British Columbia

Earthquake detectors gave UBC researcher heads-up on quake

Late Tuesday night in his home lab, Kent Johansen got a warning: an earthquake was coming. And for a man working on earthquake detectors, it was very good news.

'I'm thinking, this is serious: this is a real one,' says researcher who took shelter under table

Bar graphs shoot to the sky as data comes in from 25 earthquake detectors during Tuesday night's 4.8 magnitude earthquake. This is what Kent Johansen's earthquake detectors recorded when the quake hit. (Kent Johansen/YouTube)

When Tuesday night's 4.8 magnitude earthquake hit Vancouver Island and the Lower Mainland, Kent Johansen was working late in his home laboratory in Burnaby.

He heard an alarm go off. An earthquake was coming.

And for a man working with UBC's Earthquake Engineering Research Facility on earthquake detection, that was good news — it meant the system worked.

"I'm thinking, this is serious: this is a real one," he told On The Coast guest host Laura Lynch about the moment he saw the alarm.

"I went upstairs and got my seven-year-old daughter Freya, we got underneath the table in the living room, and I was devastated. I wanted to see all the data roll by!"

Thirteen seconds after Johansen got the warning, the quake hit.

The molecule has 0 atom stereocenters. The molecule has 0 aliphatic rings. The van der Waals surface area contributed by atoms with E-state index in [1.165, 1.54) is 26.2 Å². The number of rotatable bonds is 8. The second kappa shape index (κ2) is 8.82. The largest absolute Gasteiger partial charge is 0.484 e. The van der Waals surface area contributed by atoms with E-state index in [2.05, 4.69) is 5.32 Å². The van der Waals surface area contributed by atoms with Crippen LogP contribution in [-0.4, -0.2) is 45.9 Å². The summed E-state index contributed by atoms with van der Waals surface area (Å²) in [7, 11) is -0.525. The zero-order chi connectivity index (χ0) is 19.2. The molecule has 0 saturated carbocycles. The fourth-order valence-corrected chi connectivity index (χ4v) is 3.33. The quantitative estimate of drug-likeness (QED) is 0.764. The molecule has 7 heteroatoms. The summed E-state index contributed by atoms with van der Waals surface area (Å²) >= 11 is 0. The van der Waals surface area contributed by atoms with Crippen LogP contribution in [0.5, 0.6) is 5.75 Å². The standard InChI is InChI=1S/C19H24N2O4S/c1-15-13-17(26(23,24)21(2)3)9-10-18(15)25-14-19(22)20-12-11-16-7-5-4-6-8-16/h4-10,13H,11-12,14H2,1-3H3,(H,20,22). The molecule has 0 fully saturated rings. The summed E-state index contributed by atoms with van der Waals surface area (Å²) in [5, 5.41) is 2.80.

Inside the lab in his Burnaby home, Johansen received a warning about Tuesday night's quake 13 seconds before it hit his home. (Kent Johansen)

Warnings can reduce casualties by half

Alarms powered by the UBC earthquake detectors have been placed in 61 schools on Vancouver Island and the Lower Mainland, and more schools are planned to receive them.

If classes had been in session, students would have heard a loud siren before the quake hit. Schools in Victoria would have gotten about six seconds of warning before the quake hit, and Lower Mainland schools would have received 13 to 16 seconds.

While that might not seem like a lot of time, Johansen said that even a warning of three to four seconds can halve the number of casualties from an earthquake.

Johansen said he is happy with the way the system works, but hopes this quake gets British Columbians thinking about preparing for "the big one" in a more serious way.

"We don't have a lot of the good 'training' earthquakes here in Vancouver, and that's probably why we take the big one that's lurking with such nonchalant distance," he said.

You can see the data the earthquake produced play out as the earthquake happened in the video below.

To hear the full story, click the audio labelled: 13 seconds before last night's quake, quake detectors alerted researcher


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